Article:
The effects of heat stress can continue long after cooler weather has arrived — even for cows not in milk. In fact, research has shown that proper cooling in the dry period improved subsequent lactation by up to 16 pounds more milk per day and 20 pounds more 3.5-percent fat-corrected milk (FCM) per day.1
“Most producers pay careful attention to the heat stress on their lactating cows, but dry cows need the same attention,” says H. Nielsen, DVM, Technical Services – Ruminant, Lallemand Animal Nutrition. “Heat stress takes a toll on every member of the herd, and the effects don’t simply dissipate when the stressor is over.”
Stress of any kind can cause animals to divert energy from performance, and their bodies do not quickly shift back into production-mode when the period is over. In research on heat-stressed herds, the period of lowest milk production occurred two months after the highest ambient temperature,2 Dr. Nielsen notes.
University of Florida research showed heat stress can even affect the growth and future milk production of calves in-utero. These calves were born earlier with decreased weight at birth and decreased reproductive performance as heifers. Their productivity struggled even after entering the lactating herd, where they experienced reductions in milk production nearing 11 pounds per day during peak lactation.3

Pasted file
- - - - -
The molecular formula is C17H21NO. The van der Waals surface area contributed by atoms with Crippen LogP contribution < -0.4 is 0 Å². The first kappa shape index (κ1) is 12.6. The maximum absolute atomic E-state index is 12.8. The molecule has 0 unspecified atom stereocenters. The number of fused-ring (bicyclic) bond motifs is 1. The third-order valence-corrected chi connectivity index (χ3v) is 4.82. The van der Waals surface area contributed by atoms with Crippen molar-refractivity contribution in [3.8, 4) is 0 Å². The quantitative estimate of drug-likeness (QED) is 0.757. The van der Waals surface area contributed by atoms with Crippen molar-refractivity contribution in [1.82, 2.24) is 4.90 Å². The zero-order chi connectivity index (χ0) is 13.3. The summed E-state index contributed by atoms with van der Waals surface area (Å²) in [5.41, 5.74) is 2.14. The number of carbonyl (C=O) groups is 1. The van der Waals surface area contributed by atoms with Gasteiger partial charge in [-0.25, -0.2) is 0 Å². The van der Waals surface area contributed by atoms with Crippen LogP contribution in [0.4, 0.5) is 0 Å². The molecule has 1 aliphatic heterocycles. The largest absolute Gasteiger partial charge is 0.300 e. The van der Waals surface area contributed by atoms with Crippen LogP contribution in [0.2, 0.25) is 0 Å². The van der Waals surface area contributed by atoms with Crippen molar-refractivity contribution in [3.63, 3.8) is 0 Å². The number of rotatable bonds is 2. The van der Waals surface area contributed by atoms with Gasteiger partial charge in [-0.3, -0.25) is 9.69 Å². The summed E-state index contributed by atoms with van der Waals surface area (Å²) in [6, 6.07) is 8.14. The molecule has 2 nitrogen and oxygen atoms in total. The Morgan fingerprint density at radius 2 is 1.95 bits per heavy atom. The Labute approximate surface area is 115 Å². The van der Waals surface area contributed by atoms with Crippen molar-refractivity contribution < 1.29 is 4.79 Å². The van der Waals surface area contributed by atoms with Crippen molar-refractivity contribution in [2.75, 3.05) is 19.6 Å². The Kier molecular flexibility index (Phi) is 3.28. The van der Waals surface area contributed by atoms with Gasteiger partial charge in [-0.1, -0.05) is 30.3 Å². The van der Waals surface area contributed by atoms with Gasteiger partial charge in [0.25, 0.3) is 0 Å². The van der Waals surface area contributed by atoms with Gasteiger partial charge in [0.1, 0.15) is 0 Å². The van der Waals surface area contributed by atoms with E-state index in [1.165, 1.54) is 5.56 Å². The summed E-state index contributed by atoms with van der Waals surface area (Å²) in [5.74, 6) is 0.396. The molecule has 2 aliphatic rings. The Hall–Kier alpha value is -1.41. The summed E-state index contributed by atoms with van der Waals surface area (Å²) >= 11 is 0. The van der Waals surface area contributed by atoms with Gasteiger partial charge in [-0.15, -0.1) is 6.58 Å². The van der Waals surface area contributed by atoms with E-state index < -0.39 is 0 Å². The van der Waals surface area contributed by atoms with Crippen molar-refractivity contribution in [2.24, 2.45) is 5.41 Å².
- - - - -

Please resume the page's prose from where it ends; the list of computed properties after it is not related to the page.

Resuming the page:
“It’s common for producers to see increased incidence of diseases after a stressful event,” Dr. Nielsen says. “Not just heat stress, but any time where the animal experiences changes in her environment like pen movements or even ration changes. It’s critical to maintain feed intake and keep up a robust immune system that’s primed to fight off health challenges.”
Probiotics are an easy, cost-effective way to support the immune system of cattle against everyday natural challenges. The right probiotic can initiate an active process of stimulating microflora — the dynamic and robust bacterial communities in the lower intestinal tract — to enhance lower gut health. The lower gut signals to the rest of the body, which stimulates the innate immune system, Dr. Nielsen explains.
He advises that producers still must lay the foundation for reduced stress by providing clean, readily available water; using adequate heat abatement techniques like providing shade, fans and/or sprinklers; and ensuring cattle are fed during the cooler times of the day to keep intake up.
“We’re only beginning to see the long-term effects of heat stress in our herds. Probiotics are a relatively new tool in helping fight against these negative effects,” Dr. Nielsen says. “It’s going to take all of our tools to protect cattle and keep performance up during — and long after — stressful periods end.”
1 Amaral BC, Connor EE, Tao S, Hayen J, Bubolz J, Dahl GE. Heat-stress abatement during the dry period: does cooling improve transition into lactation? J Dairy Sci. 2009 Dec;92(12):5988-99.
2 Tao S, Dahl GE. Invited review: heat stress effects during late gestation on dry cows and their calves. J Dairy Sci. 2013 Jul;96(7):4079-93.
3 Borchers M and Bewley J. The Effects of Stress on Transition Cow and Calf Health. University of Kentucky Department of Animal and Food Sciences. Accessed Feb. 23, 2017. Available at: https://afs.ca.uky.edu/dairy/effects-stress-transition-cow-and-calf-health.
4 Nielsen H, Health and production of Holstein cows fed ProTernative during the transition period and early lactation. Lallemand Animal Nutrition Internal Report.